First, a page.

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|Articles - Jan/Feb 2012|
|Thursday, January 19, 2012|
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Erickson’s fleet of 17 helicopters has also installed 8,000 miles worth of power transmission lines, delivered snow for the 2010 Winter Olympics in Vancouver, B.C., and installed many of the ski lifts at major resorts around the U.S., including the newest lift at Mt. Hood Meadows in the fall.
Erickson is unique among the other members of the consortium in that it is also a manufacturer of helicopters, the Erickson S-64 Aircrane. The company’s manufacturing facility in Central Point, which employs 300 of Erickson’s 400 Oregon workers, can build four of the helicopters per year. It has manufactured 32 to date. In 2010, revenue from Erickson’s manufacturing, maintenance and services topped $118 million.
In November, the company announced it was laying off 119 employees, most of them in Central Point, in order to cut costs, and in December, it reaffirmed its plan for an initial public offering, through which it hopes to raise $75 million.
Several of Oregon’s helicopter companies have also turned to aircraft maintenance as a way to grow their revenue. Columbia, for example, recently invested about $4 million in an engine overhaul and testing facility at its location in Aurora that will expand its maintenance capabilities. The company already works on not only its own aircraft, but also those of foreign nations such as Thailand, Singapore and The Netherlands.
The seven companies came together under the heavy-lift consortium in 2006 in part as a response to missed opportunities during Hurricane Katrina. But the consortium is also helping to unify an industry whose major players all face similar issues, whether it be a lack of workforce training options or bureaucratic red tape from the likes of the Federal Aviation Administration that slows down operations.
“There’s been times when we’ve had ships grounded in Afghanistan for months because of governmental procedures,” says Elise Bair, director of business development for Evergreen Helicopters in McMinnville.
“It’s insane the way the FAA inhibits the growth of the aviation industry,” says state Sen. Betsy Johnson, D-Scappoose, who was a working helicopter pilot herself for 20 years. “These companies make Oregon proud, but the federal partners are a drag on the entire industry.”
Oregon helicopter companies would like to see FAA regulations loosened up a bit to help facilitate their businesses a little more. They’d also like to have more training opportunities for aircraft mechanics and pilots, and through the consortium, they’re also working on agreements with agencies like Oregon Emergency Management on possible contracts for emergency response operations.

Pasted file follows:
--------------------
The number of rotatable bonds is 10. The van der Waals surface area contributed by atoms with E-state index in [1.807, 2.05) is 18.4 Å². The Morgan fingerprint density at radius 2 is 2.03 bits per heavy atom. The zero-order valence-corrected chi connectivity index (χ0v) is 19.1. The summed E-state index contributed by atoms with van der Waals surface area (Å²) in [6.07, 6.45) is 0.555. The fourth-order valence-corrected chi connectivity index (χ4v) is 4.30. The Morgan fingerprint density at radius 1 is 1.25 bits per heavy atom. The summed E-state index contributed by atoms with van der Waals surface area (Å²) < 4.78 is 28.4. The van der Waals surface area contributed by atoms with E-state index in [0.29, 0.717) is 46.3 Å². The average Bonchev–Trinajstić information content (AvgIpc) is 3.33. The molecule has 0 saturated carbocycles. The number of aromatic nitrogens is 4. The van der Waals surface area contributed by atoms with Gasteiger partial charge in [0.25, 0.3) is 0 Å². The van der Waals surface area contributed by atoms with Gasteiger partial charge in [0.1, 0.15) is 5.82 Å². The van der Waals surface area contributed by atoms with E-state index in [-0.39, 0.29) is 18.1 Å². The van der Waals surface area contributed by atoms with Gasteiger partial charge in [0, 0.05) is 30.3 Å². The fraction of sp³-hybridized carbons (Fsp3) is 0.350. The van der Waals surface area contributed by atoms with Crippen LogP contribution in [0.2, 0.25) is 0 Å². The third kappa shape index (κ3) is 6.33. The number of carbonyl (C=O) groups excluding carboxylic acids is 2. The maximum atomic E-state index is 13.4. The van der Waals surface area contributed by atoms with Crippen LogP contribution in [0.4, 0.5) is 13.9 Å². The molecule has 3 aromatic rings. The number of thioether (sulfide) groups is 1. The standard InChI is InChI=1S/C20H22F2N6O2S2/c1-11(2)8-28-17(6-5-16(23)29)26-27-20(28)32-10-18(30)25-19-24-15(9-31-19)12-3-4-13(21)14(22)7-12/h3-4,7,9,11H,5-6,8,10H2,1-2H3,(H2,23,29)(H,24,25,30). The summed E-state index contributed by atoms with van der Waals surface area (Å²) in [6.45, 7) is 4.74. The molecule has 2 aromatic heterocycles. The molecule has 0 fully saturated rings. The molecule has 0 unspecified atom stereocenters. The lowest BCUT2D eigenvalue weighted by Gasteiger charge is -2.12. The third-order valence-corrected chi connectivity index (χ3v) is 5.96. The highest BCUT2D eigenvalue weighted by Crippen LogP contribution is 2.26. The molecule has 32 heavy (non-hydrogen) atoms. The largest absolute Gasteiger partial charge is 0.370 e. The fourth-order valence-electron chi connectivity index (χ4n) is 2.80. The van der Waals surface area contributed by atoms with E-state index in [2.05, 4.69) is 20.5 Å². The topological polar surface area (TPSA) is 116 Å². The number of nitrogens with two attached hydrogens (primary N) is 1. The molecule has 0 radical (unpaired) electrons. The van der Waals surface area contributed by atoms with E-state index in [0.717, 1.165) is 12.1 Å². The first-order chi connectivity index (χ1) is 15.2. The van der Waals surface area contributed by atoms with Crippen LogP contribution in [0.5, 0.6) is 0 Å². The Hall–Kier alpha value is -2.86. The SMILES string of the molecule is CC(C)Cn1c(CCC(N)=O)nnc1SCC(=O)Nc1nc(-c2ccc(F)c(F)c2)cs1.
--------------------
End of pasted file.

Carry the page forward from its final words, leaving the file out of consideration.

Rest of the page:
“We really see excellent opportunities for growth for our helicopters and for the industry in general,” says Columbia’s Petersen.
Friday, March 27, 2015
BY LINDA BAKER
My daughter turned 18 last week, and for her birthday I got her a Car2Go membership. Not to label myself a disruptor, but it felt like a groundbreaking moment. The two of us, mother and child, were participating in a new teen rite of passage: Instead of handing over the car keys, I handed over a car-sharing card — with the caveat that she not use the gift as her own personal car service.
Thursday, March 26, 2015
Janet LaBar, Executive director, Greater Portland Inc.
Thursday, March 19, 2015
BY JACOB PALMER | DIGITAL NEWS EDITOR
There are 278 companies licensed to operate as brewery, according to the Oregon Liquor Control Commission. Here are three new beer-making hubs slated to open soon.
Wednesday, February 18, 2015
BY JACOB PALMER | OB DIGITAL NEWS EDITOR
NBA commissioner: "I would love to end up having an All-Star Game in Portland. It's really just a function of ensuring that we can fit in town."
Monday, February 09, 2015
BY MEGHAN NOLT
VIDEO: Gifford's Flowers brings family approach to PSU-area shop.
Thursday, March 26, 2015
Cycling to work is all the rage. But not everyone wants to arrive at the office messy, sweaty — and unfashionable.
Friday, March 27, 2015
BY JACOB PALMER
Five years in the making, the Portland Mercado — the city’s first Latino public market — will celebrate its grand opening April 11. A $3.5 million public-private partnership spearheaded by Hacienda CDC, the market will house 15 to 20 businesses in the food, retail and service sectors. It has some big-name funders, including the Paul G. Allen Family Foundation and JPMorgan Chase. The project goals are equally ambitious: to improve cross-cultural understanding, alleviate poverty and spur community economic development.
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